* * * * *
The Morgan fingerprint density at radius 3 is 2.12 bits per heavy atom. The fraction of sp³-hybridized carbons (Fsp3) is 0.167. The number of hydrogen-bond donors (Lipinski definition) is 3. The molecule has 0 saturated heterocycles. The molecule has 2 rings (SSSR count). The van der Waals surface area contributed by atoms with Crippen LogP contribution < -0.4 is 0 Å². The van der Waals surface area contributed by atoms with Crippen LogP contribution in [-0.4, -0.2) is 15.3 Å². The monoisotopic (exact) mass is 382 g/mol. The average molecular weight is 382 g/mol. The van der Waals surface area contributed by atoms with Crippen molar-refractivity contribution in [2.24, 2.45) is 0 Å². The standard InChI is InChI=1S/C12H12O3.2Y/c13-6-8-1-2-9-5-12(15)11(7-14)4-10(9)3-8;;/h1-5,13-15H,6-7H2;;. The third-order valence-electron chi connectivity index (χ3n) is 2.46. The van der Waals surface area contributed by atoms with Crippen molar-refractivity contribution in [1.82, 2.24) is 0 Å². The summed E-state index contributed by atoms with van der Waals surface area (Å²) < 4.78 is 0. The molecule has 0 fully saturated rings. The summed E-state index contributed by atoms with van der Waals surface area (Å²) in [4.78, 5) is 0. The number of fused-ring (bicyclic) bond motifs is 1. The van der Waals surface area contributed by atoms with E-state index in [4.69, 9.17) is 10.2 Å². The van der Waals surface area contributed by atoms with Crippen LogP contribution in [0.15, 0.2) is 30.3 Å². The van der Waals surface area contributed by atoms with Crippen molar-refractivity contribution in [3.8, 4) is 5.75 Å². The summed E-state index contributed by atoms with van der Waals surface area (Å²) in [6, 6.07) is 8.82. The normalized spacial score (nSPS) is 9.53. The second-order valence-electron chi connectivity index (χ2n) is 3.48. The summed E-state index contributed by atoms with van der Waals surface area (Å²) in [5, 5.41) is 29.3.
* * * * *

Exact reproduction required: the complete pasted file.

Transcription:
The Morgan fingerprint density at radius 3 is 2.12 bits per heavy atom. The fraction of sp³-hybridized carbons (Fsp3) is 0.167. The number of hydrogen-bond donors (Lipinski definition) is 3. The molecule has 0 saturated heterocycles. The molecule has 2 rings (SSSR count). The van der Waals surface area contributed by atoms with Crippen LogP contribution < -0.4 is 0 Å². The van der Waals surface area contributed by atoms with Crippen LogP contribution in [-0.4, -0.2) is 15.3 Å². The monoisotopic (exact) mass is 382 g/mol. The average molecular weight is 382 g/mol. The van der Waals surface area contributed by atoms with Crippen molar-refractivity contribution in [2.24, 2.45) is 0 Å². The standard InChI is InChI=1S/C12H12O3.2Y/c13-6-8-1-2-9-5-12(15)11(7-14)4-10(9)3-8;;/h1-5,13-15H,6-7H2;;. The third-order valence-electron chi connectivity index (χ3n) is 2.46. The van der Waals surface area contributed by atoms with Crippen molar-refractivity contribution in [1.82, 2.24) is 0 Å². The summed E-state index contributed by atoms with van der Waals surface area (Å²) < 4.78 is 0. The molecule has 0 fully saturated rings. The summed E-state index contributed by atoms with van der Waals surface area (Å²) in [4.78, 5) is 0. The number of fused-ring (bicyclic) bond motifs is 1. The van der Waals surface area contributed by atoms with E-state index in [4.69, 9.17) is 10.2 Å². The van der Waals surface area contributed by atoms with Crippen LogP contribution in [0.15, 0.2) is 30.3 Å². The van der Waals surface area contributed by atoms with Crippen molar-refractivity contribution in [3.8, 4) is 5.75 Å². The summed E-state index contributed by atoms with van der Waals surface area (Å²) in [6, 6.07) is 8.82. The normalized spacial score (nSPS) is 9.53. The second-order valence-electron chi connectivity index (χ2n) is 3.48. The summed E-state index contributed by atoms with van der Waals surface area (Å²) in [5, 5.41) is 29.3.